Thursday, December 1, 2011

The Myth of the "Entitlement Generation"

The younger generation in America has been labeled by the older as "entitled". However, anyone who is paying attention can see that this is not the case as twenty and thirty-somethings work much harder for much less than the generations of the last century were expected to. Particularly more so than those who grew up during America's golden age between the 1950's and late 1970's when jobs were plentiful, union membership was high, and America had the largest middle class in the entire world. Now that our labor market is bifurcated between rich and poor, workers (especially young ones), are willing to do more work for less pay (while generating more profits for the top tiers of society). 
Yes, my generation is bitter, but most of us still maintain a good work ethic and a positive attitude for any employment opportunity we could get our hands on. And why shouldn't we be bitter? We did what we were told. We went to college, got good grades, and are willing to take any entry level position to begin a career. Only now entry level means a degree plus 2-3 years experience. So how is a recent grad expected to gain experience? Often by working for free as an intern, which is usually only feasible with financial support from family, which many do not have access to. The ones that do however, gain an edge in the employment game and further the separation of wealth and opportunity. As a whole, my generation does not expect nor feel entitled to a great paying job that will afford us a house right out of college. But can you really blame us for wanting to be able to afford a one bedroom apartment and a bus pass (while at the same time being able to make our student loan payments)?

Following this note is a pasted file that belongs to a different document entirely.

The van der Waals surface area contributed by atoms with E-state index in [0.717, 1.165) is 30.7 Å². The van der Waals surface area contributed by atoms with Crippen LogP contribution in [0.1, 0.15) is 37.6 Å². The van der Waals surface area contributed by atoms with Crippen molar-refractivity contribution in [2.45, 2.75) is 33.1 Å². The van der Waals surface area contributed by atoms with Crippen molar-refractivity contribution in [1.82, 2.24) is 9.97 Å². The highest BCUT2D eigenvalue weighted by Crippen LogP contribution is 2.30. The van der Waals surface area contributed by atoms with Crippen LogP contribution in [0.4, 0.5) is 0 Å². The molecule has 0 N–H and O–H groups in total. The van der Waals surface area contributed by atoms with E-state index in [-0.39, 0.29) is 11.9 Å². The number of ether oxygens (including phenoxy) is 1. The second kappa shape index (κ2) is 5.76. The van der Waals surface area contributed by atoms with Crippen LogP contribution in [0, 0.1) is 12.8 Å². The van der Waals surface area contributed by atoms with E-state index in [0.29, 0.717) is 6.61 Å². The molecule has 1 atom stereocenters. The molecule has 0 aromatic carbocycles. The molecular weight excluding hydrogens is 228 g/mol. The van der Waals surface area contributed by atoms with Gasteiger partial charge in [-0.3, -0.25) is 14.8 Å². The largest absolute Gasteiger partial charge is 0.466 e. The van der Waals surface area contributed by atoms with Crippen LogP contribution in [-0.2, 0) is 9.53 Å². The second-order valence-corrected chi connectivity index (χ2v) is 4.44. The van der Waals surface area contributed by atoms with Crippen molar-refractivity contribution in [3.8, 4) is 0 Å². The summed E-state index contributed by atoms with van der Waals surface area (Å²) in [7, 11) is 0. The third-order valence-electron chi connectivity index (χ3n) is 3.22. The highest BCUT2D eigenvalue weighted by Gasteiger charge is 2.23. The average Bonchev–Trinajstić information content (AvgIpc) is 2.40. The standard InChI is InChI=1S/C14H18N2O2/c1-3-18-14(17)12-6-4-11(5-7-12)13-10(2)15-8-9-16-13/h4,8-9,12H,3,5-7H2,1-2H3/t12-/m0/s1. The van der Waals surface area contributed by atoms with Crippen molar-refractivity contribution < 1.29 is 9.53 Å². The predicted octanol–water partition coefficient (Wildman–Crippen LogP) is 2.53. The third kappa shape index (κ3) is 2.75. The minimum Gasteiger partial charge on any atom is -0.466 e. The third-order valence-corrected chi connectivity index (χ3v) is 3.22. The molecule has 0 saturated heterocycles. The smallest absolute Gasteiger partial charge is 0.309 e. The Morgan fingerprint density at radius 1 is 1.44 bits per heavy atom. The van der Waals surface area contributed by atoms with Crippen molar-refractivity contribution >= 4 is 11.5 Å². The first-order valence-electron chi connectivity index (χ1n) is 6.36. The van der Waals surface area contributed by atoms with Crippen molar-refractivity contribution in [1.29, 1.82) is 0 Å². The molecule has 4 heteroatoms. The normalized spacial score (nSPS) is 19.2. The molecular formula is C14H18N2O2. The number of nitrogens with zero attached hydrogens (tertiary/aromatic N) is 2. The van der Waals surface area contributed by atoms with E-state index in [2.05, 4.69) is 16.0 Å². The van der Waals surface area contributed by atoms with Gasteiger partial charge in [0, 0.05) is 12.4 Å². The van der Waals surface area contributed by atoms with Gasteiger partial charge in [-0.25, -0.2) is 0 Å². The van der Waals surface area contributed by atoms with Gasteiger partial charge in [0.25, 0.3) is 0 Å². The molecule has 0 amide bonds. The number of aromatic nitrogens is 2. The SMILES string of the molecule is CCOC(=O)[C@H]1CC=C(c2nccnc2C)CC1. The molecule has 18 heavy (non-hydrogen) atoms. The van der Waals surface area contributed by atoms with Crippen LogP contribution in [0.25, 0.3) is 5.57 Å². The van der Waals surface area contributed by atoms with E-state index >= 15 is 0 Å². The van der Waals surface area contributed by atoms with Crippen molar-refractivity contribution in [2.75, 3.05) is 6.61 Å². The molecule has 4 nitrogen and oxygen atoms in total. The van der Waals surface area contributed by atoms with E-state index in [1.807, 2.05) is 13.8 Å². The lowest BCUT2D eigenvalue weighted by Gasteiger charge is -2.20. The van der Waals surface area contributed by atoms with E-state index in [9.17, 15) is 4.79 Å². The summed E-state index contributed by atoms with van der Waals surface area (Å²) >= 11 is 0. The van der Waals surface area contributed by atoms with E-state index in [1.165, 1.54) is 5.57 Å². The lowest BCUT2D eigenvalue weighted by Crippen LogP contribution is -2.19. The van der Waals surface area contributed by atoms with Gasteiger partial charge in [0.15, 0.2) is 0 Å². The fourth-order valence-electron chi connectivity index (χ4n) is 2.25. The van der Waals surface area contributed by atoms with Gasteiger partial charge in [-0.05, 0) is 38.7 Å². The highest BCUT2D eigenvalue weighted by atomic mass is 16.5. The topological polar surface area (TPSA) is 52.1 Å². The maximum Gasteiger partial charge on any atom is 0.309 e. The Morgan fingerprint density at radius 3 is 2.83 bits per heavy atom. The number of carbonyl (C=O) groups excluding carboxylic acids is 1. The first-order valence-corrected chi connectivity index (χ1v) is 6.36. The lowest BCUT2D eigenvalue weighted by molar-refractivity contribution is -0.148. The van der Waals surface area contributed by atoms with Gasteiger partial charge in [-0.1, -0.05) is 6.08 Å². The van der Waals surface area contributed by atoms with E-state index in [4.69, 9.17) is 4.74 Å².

We were told to go to college no matter what types of sacrifice it took and that as long as we majored in something that interested us we would be just fine. There were no delusions of grandiose wealth. Those who majored in art history expected to make less money than those who majored in engineering, but expected that they would be able to keep a roof over their head without struggle.  My generation was told that a college degree in any subject would show employers that we were trainable for most positions. What an archaic concept. We were told that it showed perseverance and responsibility. That is why so many of us were willing to take on debt to pay for our "good investment". 
We now have one of the most educated populations of young adults in American history who are carrying record levels of student loan debt. And the jobs to pay back this debt do not exist so we move back home because the crushing monthly payments keep us from affording our own apartments and moving on with adulthood.